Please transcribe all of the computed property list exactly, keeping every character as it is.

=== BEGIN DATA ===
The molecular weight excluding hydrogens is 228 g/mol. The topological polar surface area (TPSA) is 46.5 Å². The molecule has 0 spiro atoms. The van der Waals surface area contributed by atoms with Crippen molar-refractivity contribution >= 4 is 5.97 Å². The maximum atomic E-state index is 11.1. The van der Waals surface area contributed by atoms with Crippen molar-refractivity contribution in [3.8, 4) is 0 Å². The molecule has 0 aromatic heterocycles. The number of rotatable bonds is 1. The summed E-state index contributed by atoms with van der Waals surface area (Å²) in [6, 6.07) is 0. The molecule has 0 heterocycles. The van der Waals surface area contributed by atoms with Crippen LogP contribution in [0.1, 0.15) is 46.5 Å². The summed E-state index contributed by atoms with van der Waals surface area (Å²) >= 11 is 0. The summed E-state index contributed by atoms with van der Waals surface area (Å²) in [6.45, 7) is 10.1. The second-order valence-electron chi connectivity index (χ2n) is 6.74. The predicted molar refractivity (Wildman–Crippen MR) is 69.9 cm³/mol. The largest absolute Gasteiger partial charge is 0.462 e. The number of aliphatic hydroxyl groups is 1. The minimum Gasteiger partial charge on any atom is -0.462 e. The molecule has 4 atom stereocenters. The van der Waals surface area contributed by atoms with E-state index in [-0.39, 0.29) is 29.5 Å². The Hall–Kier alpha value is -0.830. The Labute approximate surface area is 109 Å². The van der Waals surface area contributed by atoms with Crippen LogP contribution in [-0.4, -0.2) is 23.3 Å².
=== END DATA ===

The molecular weight excluding hydrogens is 228 g/mol. The topological polar surface area (TPSA) is 46.5 Å². The molecule has 0 spiro atoms. The van der Waals surface area contributed by atoms with Crippen molar-refractivity contribution >= 4 is 5.97 Å². The maximum atomic E-state index is 11.1. The van der Waals surface area contributed by atoms with Crippen molar-refractivity contribution in [3.8, 4) is 0 Å². The molecule has 0 aromatic heterocycles. The number of rotatable bonds is 1. The summed E-state index contributed by atoms with van der Waals surface area (Å²) in [6, 6.07) is 0. The molecule has 0 heterocycles. The van der Waals surface area contributed by atoms with Crippen LogP contribution in [0.1, 0.15) is 46.5 Å². The summed E-state index contributed by atoms with van der Waals surface area (Å²) >= 11 is 0. The summed E-state index contributed by atoms with van der Waals surface area (Å²) in [6.45, 7) is 10.1. The second-order valence-electron chi connectivity index (χ2n) is 6.74. The predicted molar refractivity (Wildman–Crippen MR) is 69.9 cm³/mol. The largest absolute Gasteiger partial charge is 0.462 e. The number of aliphatic hydroxyl groups is 1. The minimum Gasteiger partial charge on any atom is -0.462 e. The molecule has 4 atom stereocenters. The van der Waals surface area contributed by atoms with E-state index in [-0.39, 0.29) is 29.5 Å². The Hall–Kier alpha value is -0.830. The Labute approximate surface area is 109 Å². The van der Waals surface area contributed by atoms with Crippen LogP contribution in [-0.4, -0.2) is 23.3 Å².